Two Mistakenly Shot During Frantic LAPD Manhunt

“We have a trained and heavily armed person who is hunting for police officers,” Riverside Police Chief said.

Law enforcement officers look over the scene of an officer involved shooting in Torrance, Calif., Thursday, Feb. 7, 2013. Credit: AP - Chris Carlson.

“I will bring unconventional and asymmetrical warfare to those in LAPD uniform whether on or off duty,” Christopher Dorner threatened in a manifesto posted online. LAPD Chief Charlie Beck called the ex-LAPD officer’s rampage, a “vendetta against all of Southern California law enforcement.”

Dorner is believed to be responsible for at least three deaths so far, and southern California law enforcement are scared for their own lives and the lives of their families — so scared that they may be shooting innocent people.

Already two innocent women driving a car similar to Dorner’s have been shot by anxious police officers. Beck confirmed that at 5:15am on Thursday officers fired on a vehicle matching the description of the suspect’s. “Tragically, we believe that this was a case of mistaken identity by the officers,” Beck said Thursday.

Beck described the shooting as occurring within the patrol area of one of the security details dispatched to protect those threatened by Dorner’s manifesto, “one of the people that was under the most serious level of threat,” Beck said.

He continued, “The LAPD officers assigned observed a vehicle matching the suspect’s vehicle driving down the street with the lights turned out. Officers approached the vehicle and an officer-involved shooting occurred. Individuals in that vehicle were hit by gunfire; both were transported to the hospital.”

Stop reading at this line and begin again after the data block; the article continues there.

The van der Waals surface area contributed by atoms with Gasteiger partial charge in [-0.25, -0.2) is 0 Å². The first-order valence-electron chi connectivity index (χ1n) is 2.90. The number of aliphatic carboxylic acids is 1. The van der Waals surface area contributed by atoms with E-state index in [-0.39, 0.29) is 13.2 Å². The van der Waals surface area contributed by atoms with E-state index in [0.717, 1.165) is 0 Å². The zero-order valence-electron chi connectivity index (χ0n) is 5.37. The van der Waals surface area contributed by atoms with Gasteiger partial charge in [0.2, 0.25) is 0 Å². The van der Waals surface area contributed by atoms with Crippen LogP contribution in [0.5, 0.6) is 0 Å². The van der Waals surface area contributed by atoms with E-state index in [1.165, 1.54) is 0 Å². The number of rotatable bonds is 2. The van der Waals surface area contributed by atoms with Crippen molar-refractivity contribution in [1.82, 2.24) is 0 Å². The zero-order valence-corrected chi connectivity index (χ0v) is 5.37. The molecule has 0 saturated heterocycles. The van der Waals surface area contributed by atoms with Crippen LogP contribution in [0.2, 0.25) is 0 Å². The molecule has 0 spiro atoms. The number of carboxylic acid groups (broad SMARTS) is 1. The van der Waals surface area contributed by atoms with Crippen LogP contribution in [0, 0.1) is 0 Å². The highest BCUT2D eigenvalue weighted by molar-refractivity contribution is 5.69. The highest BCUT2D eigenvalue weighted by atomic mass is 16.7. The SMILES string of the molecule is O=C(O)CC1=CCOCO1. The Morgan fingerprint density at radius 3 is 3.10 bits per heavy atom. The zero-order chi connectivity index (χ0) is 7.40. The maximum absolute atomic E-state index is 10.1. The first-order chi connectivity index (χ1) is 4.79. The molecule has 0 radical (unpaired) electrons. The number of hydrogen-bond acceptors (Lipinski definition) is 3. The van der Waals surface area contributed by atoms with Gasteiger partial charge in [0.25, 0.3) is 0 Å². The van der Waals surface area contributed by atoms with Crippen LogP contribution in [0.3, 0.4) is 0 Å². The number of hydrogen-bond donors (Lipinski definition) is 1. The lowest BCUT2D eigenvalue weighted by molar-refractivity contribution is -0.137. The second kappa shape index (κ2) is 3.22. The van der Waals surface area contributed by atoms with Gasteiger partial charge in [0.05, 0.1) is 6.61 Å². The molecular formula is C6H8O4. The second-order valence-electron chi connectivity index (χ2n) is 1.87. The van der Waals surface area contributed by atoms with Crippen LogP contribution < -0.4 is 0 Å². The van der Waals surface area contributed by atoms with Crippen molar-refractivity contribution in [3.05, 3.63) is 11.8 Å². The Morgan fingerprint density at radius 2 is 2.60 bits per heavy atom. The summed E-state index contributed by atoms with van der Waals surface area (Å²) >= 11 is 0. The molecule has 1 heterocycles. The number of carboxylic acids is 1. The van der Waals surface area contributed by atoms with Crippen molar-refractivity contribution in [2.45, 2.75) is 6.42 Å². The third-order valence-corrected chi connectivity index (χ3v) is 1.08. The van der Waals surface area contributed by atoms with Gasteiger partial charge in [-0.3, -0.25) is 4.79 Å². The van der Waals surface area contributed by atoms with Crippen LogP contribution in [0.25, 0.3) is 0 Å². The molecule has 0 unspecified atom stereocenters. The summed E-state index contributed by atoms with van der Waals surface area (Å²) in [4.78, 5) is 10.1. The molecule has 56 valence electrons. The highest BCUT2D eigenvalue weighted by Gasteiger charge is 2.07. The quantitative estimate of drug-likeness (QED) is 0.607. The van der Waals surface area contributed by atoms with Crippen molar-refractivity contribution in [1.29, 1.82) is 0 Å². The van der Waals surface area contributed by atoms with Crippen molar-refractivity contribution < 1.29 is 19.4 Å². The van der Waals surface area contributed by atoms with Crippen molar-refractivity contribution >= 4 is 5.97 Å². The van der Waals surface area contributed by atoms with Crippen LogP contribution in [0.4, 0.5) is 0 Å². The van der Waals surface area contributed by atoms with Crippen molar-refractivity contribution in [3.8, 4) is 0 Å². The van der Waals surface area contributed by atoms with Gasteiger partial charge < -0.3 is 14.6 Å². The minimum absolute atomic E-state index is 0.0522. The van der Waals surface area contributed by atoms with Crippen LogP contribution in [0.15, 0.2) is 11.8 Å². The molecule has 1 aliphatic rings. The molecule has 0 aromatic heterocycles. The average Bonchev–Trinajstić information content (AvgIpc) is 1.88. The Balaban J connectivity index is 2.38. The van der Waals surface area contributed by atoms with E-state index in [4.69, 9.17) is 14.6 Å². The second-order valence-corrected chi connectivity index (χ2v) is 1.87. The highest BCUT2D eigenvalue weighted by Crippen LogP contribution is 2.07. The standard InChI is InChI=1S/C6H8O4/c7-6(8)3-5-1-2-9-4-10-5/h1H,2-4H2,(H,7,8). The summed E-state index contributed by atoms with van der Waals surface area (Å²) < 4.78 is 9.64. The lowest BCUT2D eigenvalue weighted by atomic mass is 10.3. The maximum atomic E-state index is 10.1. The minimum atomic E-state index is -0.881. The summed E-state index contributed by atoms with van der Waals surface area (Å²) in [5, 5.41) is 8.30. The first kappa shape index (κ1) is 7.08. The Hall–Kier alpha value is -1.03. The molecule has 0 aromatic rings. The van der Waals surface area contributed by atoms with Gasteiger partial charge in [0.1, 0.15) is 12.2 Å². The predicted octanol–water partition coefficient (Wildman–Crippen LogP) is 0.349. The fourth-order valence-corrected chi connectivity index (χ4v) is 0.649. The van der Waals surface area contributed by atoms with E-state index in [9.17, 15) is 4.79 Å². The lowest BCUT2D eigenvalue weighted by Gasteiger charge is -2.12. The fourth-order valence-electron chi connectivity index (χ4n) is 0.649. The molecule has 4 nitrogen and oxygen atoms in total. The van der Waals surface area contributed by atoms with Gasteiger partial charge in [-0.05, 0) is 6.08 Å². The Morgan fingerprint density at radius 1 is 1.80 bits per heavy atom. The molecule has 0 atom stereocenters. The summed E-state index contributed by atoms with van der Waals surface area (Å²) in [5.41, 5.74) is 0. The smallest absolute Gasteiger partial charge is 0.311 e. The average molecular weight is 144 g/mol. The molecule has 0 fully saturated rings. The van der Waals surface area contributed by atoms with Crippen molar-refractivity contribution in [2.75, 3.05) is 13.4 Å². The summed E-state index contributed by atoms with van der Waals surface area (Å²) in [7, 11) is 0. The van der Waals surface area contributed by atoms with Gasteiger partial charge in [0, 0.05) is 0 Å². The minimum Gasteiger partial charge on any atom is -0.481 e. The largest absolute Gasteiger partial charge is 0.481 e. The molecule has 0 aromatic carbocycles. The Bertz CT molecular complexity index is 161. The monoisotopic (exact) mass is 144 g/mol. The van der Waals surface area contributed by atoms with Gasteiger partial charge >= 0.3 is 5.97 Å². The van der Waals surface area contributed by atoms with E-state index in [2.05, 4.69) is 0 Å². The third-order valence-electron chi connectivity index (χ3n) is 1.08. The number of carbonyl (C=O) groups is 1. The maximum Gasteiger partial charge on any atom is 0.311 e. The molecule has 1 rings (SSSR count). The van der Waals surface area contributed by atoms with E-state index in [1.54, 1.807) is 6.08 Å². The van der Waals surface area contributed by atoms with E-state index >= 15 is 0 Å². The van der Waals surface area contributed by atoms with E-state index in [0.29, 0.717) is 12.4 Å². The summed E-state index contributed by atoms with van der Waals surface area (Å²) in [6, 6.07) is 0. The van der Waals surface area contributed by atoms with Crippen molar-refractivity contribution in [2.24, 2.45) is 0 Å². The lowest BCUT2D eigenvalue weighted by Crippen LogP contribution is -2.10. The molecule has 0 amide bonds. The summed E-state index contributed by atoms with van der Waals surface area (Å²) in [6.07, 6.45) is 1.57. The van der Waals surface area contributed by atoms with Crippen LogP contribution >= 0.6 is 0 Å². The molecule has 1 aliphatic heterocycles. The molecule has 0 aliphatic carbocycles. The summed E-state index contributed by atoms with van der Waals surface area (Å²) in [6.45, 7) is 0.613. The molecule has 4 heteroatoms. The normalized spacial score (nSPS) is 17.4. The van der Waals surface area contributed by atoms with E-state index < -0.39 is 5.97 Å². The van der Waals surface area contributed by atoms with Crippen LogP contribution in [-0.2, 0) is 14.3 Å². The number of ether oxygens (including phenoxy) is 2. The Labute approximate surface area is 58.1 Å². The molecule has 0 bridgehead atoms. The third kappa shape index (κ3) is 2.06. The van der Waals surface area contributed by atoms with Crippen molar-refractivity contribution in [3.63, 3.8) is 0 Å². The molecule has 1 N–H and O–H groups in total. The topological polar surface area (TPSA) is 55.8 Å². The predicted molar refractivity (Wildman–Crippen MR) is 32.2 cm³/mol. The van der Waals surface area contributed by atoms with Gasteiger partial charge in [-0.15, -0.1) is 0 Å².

Those women, it appears, were delivering newspapers.

One of the victims sustained a minor gunshot wound, and is in the process of being released. Beck said the second victim is “in stable condition” with two gunshot wounds.

The L.A. Times is reporting a second shooting, with no injuries involved, also took place in Torrance this morning.

Speaking of Dorner, Chief Beck said, “He knows what he’s doing — we trained him. He was also a member of the armed forces. It is extremely worrisome and scary — especially to the police officers involved.”

“We have a trained and heavily armed person who is hunting for police officers,” Chief Sergio Diaz of the Riverside Police Department said, sounding a similar note at separate a press conference Thursday morning. “This is somewhat unprecedented.”

Asked whether or not police consider themselves under attack, Riverside Lt. Guy Toussaint answered, “Yes I do.”

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